A week ago I was sick of the presidential campaign. Now I’m sick of the post-election analysis.
Or maybe just sick.
I’ve been through some painful elections. My first vote came in 1972, when George McGovern’s young army of peaceniks was crushed by Nixon’s wave of angry Middle Americans. In 2000, election night went on for weeks, leaving cracks in the foundation of American democracy and emotional scars some still carry. I have relatives in Florida who forgot to vote that year and still feel bad about it, as they should.
But this year feels worst of all, and I know I’m not alone. Parents have had difficult conversations with their children. Politically diverse families are worried about Thanksgiving dinner. As blue states started turning red, people in recovery started coaching each other on social media. Don’t let this be a trigger, they wrote. Don’t get drunk. Call your sponsor.
Like the rest of us, I started getting frantic calls and texts on election night from family members and friends looking for explanations and comfort. My favorite was a simple “Wtf, America?!”
I haven’t been good at providing comfort. I did manage to help calm the fears of one of my granddaughters, who heard a rumor at school that President Donald Trump would stop kids from adopting cute puppies. With the authority of a grandfather and a journalist, I assured her puppies would still find loving homes.
But explanations are tougher to come by. Try explaining to a 7-year-old why Hillary Clinton lost even though she got 600,000 more votes than Trump.
The pollsters and pundits don’t help. Last week’s narrative of Trump being washed out by a demographic wave enhanced by the furtive votes of disgusted Republican women didn’t exactly pan out. So they’ve gone back to the narrative about angry, laid-off white men determining the nation’s future. We pundits got it wrong, they dolefully concede, promising to spend more time in “Trump Country” feeling the pain of the Real Americans.
Their condescension knows no bounds.
Here’s the problem: After every election, we pundits pompously pronounce that “the American people said …” this or that. In fact, half the American people said this, and half said that.
Or, to be even more accurate, the American people didn’t say anything. They chose between the available candidates for president. More than any campaign I can remember, this was less a contest of ideas and governing philosophy — mostly because Trump doesn’t have any — and more about the personalities of the candidates. Most voters didn’t care much for either, and a lot of them stayed home. Trump got fewer votes than Mitt Romney received four years ago.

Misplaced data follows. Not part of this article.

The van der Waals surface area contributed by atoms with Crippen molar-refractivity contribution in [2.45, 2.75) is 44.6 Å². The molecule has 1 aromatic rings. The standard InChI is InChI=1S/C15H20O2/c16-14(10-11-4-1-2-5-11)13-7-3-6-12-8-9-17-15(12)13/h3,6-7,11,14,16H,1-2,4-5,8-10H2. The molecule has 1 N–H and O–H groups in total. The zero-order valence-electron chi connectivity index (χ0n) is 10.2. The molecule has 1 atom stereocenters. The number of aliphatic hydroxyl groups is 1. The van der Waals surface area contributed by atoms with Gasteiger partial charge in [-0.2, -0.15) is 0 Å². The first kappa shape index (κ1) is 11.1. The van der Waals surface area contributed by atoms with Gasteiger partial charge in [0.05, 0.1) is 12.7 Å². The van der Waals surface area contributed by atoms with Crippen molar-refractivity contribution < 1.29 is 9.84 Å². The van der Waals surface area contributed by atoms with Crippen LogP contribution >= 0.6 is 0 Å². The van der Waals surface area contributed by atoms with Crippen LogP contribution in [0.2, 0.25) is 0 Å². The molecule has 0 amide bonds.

Then there’s the Electoral College, in which what matters most is where the votes were cast. If 120,000 more Floridians and 68,000 more Pennsylvanians had voted for Clinton, she’d be Madam President-Elect now, winner of the Electoral College as well as the popular vote.
Would pundits then be condescendingly telling Trump voters they must pay more attention to the dreams and grievances of urban and suburban voters in “Clinton Country?” I doubt it. The myth that people who live in or near coastal cities aren’t “real Americans” has been promoted by cynical polls from Richard Nixon to Sarah Palin, and it’s not going away.
Still, it would help everyone if we stopped using terms like “Trump’s America” and “Clinton Country.” There’s not a city, town, county or state where the vote was unanimous. There are no blue states and red states, just varying shades of purple.
But because of the Electoral College, we have 48 winner-take-all state elections instead of one national election (Nebraska and Maine apportion electoral votes according to congressional district). We have a handful of battleground states that get all the attention, while the others watch from the sidelines. Because of the Electoral College, the country’s fate landed in the hands of a few thousand late-deciders in the upper Midwest.
America will survive, and we’ll get over these post-election blues. It would help if we stopped pretending America speaks with one voice. We’re a 50-50 country, and have been for at least 25 years. And maybe we should stop asking what this election means. There’s no real meaning in this election, but there will be real consequences.
Rick Holmes writes for GateHouse Media and the MetroWest. He can be reached at email@example.com. Like him on Facebook at Holmes & Co, and follow him @HolmesAndCo.